After the cruise, I began paying attention to the economics of cruising. For example, Princess Cruises just announced a new magic-themed cruise from Los Angeles to Mexico (staffed by magicians from L.A.’s famed Magic Castle): 7 days for $699. This astounding offer clued me into the fact that cruise ships may not be that different from private colleges and universities. Writing in the latest National Affairs, former Department of Education official Dan Currell perused College Board data and noted that net tuition collected by private colleges has actually gone down over the last 15 years. Yes, list prices have skyrocketed, but so have “scholarships” i.e., discounts, now approaching 60%. Currell rightly calls out high list prices as harmful to low-income students who are far more likely to be dissuaded from applying or matriculating and may end up paying far more than their fair share. He argues persuasively that states should enforce consumer protection laws forbidding misleading and deceptive practices. But Currell’s overall point is that, contrary to conventional wisdom, and with the glaring exception of public colleges and universities (he asserts Penn State Floridians like Mona have seen the same pattern, but anyone who thinks net tuition for out-of-state students has declined has probably had more than one alcohol), American higher education may be a bargain on par with a 7-day $699 magic boat ride.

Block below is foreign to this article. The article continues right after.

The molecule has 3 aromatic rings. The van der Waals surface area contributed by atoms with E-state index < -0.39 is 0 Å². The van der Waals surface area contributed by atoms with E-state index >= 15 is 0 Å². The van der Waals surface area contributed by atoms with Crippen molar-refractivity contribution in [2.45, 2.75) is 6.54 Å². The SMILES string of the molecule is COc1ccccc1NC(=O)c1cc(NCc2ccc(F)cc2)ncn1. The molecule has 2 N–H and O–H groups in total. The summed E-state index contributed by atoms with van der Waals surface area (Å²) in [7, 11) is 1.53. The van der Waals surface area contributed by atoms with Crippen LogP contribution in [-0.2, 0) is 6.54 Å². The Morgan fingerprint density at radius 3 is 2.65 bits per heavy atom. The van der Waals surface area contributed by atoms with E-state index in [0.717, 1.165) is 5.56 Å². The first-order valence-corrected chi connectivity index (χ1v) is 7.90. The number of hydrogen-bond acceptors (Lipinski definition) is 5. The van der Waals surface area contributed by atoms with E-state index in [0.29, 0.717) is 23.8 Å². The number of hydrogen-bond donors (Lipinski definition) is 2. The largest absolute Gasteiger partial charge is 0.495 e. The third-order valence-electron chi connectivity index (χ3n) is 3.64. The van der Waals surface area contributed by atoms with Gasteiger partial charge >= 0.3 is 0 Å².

How does Princess make money at $100 per day? Per Hal, the answer is obvious: ONE ALCOHOL AT A TIME. The base price isn’t the end of the affordability story. Although Wallace may not have seen it (because he barely left his state room), another way cruise ships are like private colleges is that while they may not make much on the ticket, they’re Scrooge McDuckin’ on other revenue sources. For cruise ships, that’s booze and tanzanite. For colleges, it’s room and board.
Student housing is increasingly unaffordable. NYU charges between $9,900 (bad triple) and $25,800 (good single). UCLA offers $8,475 for a terrible triple up to $18,532 for a studio. University of Miami has a bad double at $9,360 and a one-bedroom apartment for $24,940. Keep in mind, these are for the 30-week academic year only. And as with drinks on a cruise ship, there are no discounts.